symkat@symkat:~$ cat > data_source.txt
101
12
133
symkat@symkat:~$ sort data_source.txt
101
12
133
symkat@symkat:~$ sort -n data_source.txt
12
101
133
symkat@symkat:~$

As you can see these are very different results. The intricacies of sorting algorithms is out of the scope of this article, suffice it to say that if you are sorting on a number you will want to use a numerical sort.

head

We have a small data set in the case of this auth.log file. Let's pretend for a moment that the returned results show a few thousand IP addresses connecting, and we want to know which ones are connecting the most. In this case we will ask for the top two IP addresses connecting based on highest connections. There is a corollary to head, called tail. Tail operates from the last line of the file as opposed to the first.

Head is the command we would want to use, we can supply it with the number of lines we want to see from input:

symkat@symkat:~$ awk '{print $8 }' auth.log | sort | uniq -c | sort -rn | head -n 2
      8 10.0.0.234
      4 172.16.32.56
symkat@symkat:~$

Above I said I would explore the answers to three questions. We'll present the commands below, see if you can understand how they work:

symkat@symkat:~$ awk '{print $7 " " $9}' /var/log/lighttpd/access.log | grep " 404" \
> | awk '{print $1}' | sort | uniq -c | sort -rn | head -n 5
      7 /robots.txt
      5 /favicon.ico
      2 /sitemap.xml.gz
      1 http://www.wantsfly.com/prx2.php
      1 http://216.245.205.74/judge.php
symkat@symkat:~$

Here we found the top 404 errors on the site. Three of them I should fix or are already fixed, and the last two is someone thinking they can use the server as a proxy (they can't).

symkat@symkat:~$ grep AllowUsers /var/log/auth.log | awk '{print $7 " " $9}' | sort | uniq -c
    221 root 81.30.185.201.dynamic.ufanet.ru
      8 root vayu1.nci.org.au
symkat@symkat:~$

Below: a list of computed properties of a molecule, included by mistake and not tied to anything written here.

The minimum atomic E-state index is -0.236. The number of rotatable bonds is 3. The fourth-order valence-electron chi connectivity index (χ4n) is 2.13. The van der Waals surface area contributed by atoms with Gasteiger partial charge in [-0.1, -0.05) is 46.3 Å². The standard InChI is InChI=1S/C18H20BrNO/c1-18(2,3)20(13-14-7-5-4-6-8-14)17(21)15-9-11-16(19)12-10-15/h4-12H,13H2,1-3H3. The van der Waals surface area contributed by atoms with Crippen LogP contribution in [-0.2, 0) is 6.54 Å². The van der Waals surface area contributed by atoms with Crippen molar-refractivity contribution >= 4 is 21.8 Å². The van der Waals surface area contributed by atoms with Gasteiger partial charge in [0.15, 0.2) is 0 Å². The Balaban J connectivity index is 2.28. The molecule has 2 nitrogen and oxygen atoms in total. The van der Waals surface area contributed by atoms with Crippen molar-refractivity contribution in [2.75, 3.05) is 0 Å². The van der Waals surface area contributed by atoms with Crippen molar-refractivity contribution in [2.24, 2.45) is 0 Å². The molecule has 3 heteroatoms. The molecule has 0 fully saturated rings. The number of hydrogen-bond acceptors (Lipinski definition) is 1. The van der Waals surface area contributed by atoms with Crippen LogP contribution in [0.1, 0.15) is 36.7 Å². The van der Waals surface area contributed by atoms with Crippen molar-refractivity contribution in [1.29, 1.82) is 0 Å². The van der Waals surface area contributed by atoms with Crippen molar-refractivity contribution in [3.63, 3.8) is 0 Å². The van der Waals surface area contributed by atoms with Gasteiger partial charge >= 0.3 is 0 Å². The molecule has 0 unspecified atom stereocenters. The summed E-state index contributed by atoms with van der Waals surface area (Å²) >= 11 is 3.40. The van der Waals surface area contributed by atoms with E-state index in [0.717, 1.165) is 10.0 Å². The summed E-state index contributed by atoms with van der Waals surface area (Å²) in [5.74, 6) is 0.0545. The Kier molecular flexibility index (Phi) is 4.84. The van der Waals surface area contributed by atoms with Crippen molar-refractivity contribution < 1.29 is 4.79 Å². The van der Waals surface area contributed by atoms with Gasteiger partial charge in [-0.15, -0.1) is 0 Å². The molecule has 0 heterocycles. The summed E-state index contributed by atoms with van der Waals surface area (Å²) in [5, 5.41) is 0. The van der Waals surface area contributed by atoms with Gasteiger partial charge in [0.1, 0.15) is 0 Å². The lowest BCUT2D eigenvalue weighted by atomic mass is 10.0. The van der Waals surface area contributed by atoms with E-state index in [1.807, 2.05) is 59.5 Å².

It looks like I have 221 attempts from 81.30.185.201 to login as root. As an exceptional rule, I use AllowUsers in my sshd_config, if you don't you'll be looking for failed login instead.

symkat@symkat:~$ ps aux | sort -rnk 3 | head -n 5
httpd 30317  0.0  6.2  46644 31776 ?        S    Aug01   0:01 /usr/bin/php5-cgi
httpd 30316  0.0  1.0  33016  5176 ?        Ss   Aug01   0:00 /usr/bin/php5-cgi
httpd 30315  0.0  0.3  33016  1948 ?        S    Aug01   0:00 /usr/bin/php5-cgi
httpd 30314  0.0  1.0  33016  5180 ?        Ss   Aug01   0:00 /usr/bin/php5-cgi
httpd 30313  0.0  0.3  33016  1944 ?        S    Aug01   0:00 /usr/bin/php5-cgi
symkat@symkat:~$

CPU usage is the third column; across the board I have nothing heavy on the CPU. If we went on memory (4th column):

symkat@symkat:~$ ps aux | sort -rnk 4 | head -n 5
httpd 30317  0.0  6.2  46644 31776 ?        S    Aug01   0:01 /usr/bin/php5-cgi
mysql     3650  0.0  3.8 123016 19724 ?        Sl   Jul23   3:33 /usr/sbin/mysqld
httpd 30316  0.0  1.0  33016  5176 ?        Ss   Aug01   0:00 /usr/bin/php5-cgi
httpd 30314  0.0  1.0  33016  5180 ?        Ss   Aug01   0:00 /usr/bin/php5-cgi
httpd 30312  0.0  1.0  33016  5176 ?        Ss   Aug01   0:00 /usr/bin/php5-cgi
symkat@symkat:~$

We would see that MySQL and PHP are taking up the most memory.

There are far more advanced and interesting ways to process text, some of which we may cover in future articles. These basics should give a good foundation and understanding of how to accomplish most simple text processing tasks.

If you liked this, check out this article about IO Redirection and File Descriptors!